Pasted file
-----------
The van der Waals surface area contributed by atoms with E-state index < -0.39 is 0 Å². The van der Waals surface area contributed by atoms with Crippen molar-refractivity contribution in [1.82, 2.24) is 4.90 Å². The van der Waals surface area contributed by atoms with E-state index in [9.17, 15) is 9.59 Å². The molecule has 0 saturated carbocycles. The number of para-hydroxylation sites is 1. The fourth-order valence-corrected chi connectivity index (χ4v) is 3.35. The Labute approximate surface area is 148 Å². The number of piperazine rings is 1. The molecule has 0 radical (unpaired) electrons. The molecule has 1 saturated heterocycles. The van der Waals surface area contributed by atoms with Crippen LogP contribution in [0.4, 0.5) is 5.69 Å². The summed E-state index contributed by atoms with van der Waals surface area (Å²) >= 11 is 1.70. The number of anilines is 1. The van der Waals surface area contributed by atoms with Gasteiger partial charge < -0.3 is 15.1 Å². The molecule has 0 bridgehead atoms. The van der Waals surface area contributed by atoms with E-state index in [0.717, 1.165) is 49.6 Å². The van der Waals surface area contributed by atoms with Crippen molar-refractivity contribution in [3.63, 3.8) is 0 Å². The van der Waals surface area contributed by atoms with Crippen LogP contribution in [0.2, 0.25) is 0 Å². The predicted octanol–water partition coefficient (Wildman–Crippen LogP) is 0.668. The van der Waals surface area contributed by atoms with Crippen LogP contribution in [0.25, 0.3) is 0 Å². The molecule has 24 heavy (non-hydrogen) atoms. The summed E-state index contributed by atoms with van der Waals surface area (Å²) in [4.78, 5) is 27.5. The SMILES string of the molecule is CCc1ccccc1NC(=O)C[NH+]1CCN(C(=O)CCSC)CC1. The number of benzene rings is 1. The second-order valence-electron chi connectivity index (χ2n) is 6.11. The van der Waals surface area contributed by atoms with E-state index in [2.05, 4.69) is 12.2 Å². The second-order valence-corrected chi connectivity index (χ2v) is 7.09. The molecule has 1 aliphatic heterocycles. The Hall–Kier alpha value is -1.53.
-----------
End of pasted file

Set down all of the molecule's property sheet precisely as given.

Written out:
The van der Waals surface area contributed by atoms with E-state index < -0.39 is 0 Å². The van der Waals surface area contributed by atoms with Crippen molar-refractivity contribution in [1.82, 2.24) is 4.90 Å². The van der Waals surface area contributed by atoms with E-state index in [9.17, 15) is 9.59 Å². The molecule has 0 saturated carbocycles. The number of para-hydroxylation sites is 1. The fourth-order valence-corrected chi connectivity index (χ4v) is 3.35. The Labute approximate surface area is 148 Å². The number of piperazine rings is 1. The molecule has 0 radical (unpaired) electrons. The molecule has 1 saturated heterocycles. The van der Waals surface area contributed by atoms with Crippen LogP contribution in [0.4, 0.5) is 5.69 Å². The summed E-state index contributed by atoms with van der Waals surface area (Å²) >= 11 is 1.70. The number of anilines is 1. The van der Waals surface area contributed by atoms with Gasteiger partial charge < -0.3 is 15.1 Å². The molecule has 0 bridgehead atoms. The van der Waals surface area contributed by atoms with E-state index in [0.717, 1.165) is 49.6 Å². The van der Waals surface area contributed by atoms with Crippen molar-refractivity contribution in [3.63, 3.8) is 0 Å². The van der Waals surface area contributed by atoms with Crippen LogP contribution in [0.2, 0.25) is 0 Å². The predicted octanol–water partition coefficient (Wildman–Crippen LogP) is 0.668. The van der Waals surface area contributed by atoms with Crippen LogP contribution in [0.25, 0.3) is 0 Å². The molecule has 24 heavy (non-hydrogen) atoms. The summed E-state index contributed by atoms with van der Waals surface area (Å²) in [4.78, 5) is 27.5. The SMILES string of the molecule is CCc1ccccc1NC(=O)C[NH+]1CCN(C(=O)CCSC)CC1. The number of benzene rings is 1. The second-order valence-electron chi connectivity index (χ2n) is 6.11. The van der Waals surface area contributed by atoms with E-state index in [2.05, 4.69) is 12.2 Å². The second-order valence-corrected chi connectivity index (χ2v) is 7.09. The molecule has 1 aliphatic heterocycles. The Hall–Kier alpha value is -1.53.